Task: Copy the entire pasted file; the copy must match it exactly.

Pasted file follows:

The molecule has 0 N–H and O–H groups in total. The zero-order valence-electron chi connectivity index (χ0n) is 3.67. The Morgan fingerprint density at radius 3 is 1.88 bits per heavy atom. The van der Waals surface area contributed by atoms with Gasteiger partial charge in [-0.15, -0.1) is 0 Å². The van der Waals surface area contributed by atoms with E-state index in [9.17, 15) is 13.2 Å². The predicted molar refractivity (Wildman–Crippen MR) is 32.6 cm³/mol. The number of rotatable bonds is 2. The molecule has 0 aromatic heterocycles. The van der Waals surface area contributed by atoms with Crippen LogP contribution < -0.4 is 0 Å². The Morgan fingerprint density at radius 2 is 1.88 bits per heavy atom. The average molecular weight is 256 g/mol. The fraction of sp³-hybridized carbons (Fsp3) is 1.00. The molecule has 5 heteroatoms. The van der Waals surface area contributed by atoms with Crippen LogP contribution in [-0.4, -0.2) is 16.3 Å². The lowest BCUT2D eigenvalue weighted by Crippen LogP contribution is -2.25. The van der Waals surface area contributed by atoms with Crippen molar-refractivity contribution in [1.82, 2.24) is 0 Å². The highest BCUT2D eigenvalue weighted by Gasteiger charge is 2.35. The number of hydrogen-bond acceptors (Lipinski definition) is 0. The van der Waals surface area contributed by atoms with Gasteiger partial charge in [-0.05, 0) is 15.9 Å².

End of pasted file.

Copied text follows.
The molecule has 0 N–H and O–H groups in total. The zero-order valence-electron chi connectivity index (χ0n) is 3.67. The Morgan fingerprint density at radius 3 is 1.88 bits per heavy atom. The van der Waals surface area contributed by atoms with Gasteiger partial charge in [-0.15, -0.1) is 0 Å². The van der Waals surface area contributed by atoms with E-state index in [9.17, 15) is 13.2 Å². The predicted molar refractivity (Wildman–Crippen MR) is 32.6 cm³/mol. The number of rotatable bonds is 2. The molecule has 0 aromatic heterocycles. The van der Waals surface area contributed by atoms with Crippen LogP contribution < -0.4 is 0 Å². The Morgan fingerprint density at radius 2 is 1.88 bits per heavy atom. The average molecular weight is 256 g/mol. The fraction of sp³-hybridized carbons (Fsp3) is 1.00. The molecule has 5 heteroatoms. The van der Waals surface area contributed by atoms with Crippen LogP contribution in [-0.4, -0.2) is 16.3 Å². The lowest BCUT2D eigenvalue weighted by Crippen LogP contribution is -2.25. The van der Waals surface area contributed by atoms with Crippen molar-refractivity contribution in [1.82, 2.24) is 0 Å². The highest BCUT2D eigenvalue weighted by Gasteiger charge is 2.35. The number of hydrogen-bond acceptors (Lipinski definition) is 0. The van der Waals surface area contributed by atoms with Gasteiger partial charge in [-0.05, 0) is 15.9 Å².